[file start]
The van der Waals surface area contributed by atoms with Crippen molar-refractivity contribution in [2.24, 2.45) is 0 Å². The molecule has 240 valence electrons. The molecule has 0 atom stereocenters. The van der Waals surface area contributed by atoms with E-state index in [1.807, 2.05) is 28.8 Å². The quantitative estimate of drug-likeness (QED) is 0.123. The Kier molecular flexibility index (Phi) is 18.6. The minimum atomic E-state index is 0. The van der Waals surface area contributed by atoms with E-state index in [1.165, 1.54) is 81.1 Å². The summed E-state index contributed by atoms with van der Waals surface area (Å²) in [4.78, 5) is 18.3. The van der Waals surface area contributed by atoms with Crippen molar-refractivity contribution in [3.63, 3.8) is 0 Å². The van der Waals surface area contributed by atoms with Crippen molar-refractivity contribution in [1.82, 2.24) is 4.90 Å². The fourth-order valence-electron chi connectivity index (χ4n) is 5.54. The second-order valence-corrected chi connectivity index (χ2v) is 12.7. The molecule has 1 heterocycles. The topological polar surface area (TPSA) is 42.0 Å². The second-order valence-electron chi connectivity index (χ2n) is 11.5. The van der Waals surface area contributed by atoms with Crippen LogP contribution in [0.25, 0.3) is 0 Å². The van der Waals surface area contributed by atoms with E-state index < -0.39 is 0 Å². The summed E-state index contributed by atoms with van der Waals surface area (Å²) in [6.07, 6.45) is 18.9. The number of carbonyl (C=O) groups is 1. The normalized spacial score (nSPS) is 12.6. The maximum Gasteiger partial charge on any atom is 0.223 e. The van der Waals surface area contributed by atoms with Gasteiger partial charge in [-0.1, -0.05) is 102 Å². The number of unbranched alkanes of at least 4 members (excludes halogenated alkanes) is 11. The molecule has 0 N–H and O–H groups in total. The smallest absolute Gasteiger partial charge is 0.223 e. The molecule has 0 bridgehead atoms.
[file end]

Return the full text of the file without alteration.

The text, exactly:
The van der Waals surface area contributed by atoms with Crippen molar-refractivity contribution in [2.24, 2.45) is 0 Å². The molecule has 240 valence electrons. The molecule has 0 atom stereocenters. The van der Waals surface area contributed by atoms with E-state index in [1.807, 2.05) is 28.8 Å². The quantitative estimate of drug-likeness (QED) is 0.123. The Kier molecular flexibility index (Phi) is 18.6. The minimum atomic E-state index is 0. The van der Waals surface area contributed by atoms with E-state index in [1.165, 1.54) is 81.1 Å². The summed E-state index contributed by atoms with van der Waals surface area (Å²) in [4.78, 5) is 18.3. The van der Waals surface area contributed by atoms with Crippen molar-refractivity contribution in [3.63, 3.8) is 0 Å². The van der Waals surface area contributed by atoms with Crippen molar-refractivity contribution in [1.82, 2.24) is 4.90 Å². The fourth-order valence-electron chi connectivity index (χ4n) is 5.54. The second-order valence-corrected chi connectivity index (χ2v) is 12.7. The molecule has 1 heterocycles. The topological polar surface area (TPSA) is 42.0 Å². The second-order valence-electron chi connectivity index (χ2n) is 11.5. The van der Waals surface area contributed by atoms with Crippen LogP contribution in [0.25, 0.3) is 0 Å². The van der Waals surface area contributed by atoms with E-state index < -0.39 is 0 Å². The summed E-state index contributed by atoms with van der Waals surface area (Å²) in [6.07, 6.45) is 18.9. The number of carbonyl (C=O) groups is 1. The normalized spacial score (nSPS) is 12.6. The maximum Gasteiger partial charge on any atom is 0.223 e. The van der Waals surface area contributed by atoms with Gasteiger partial charge in [-0.1, -0.05) is 102 Å². The number of unbranched alkanes of at least 4 members (excludes halogenated alkanes) is 11. The molecule has 0 N–H and O–H groups in total. The smallest absolute Gasteiger partial charge is 0.223 e. The molecule has 0 bridgehead atoms.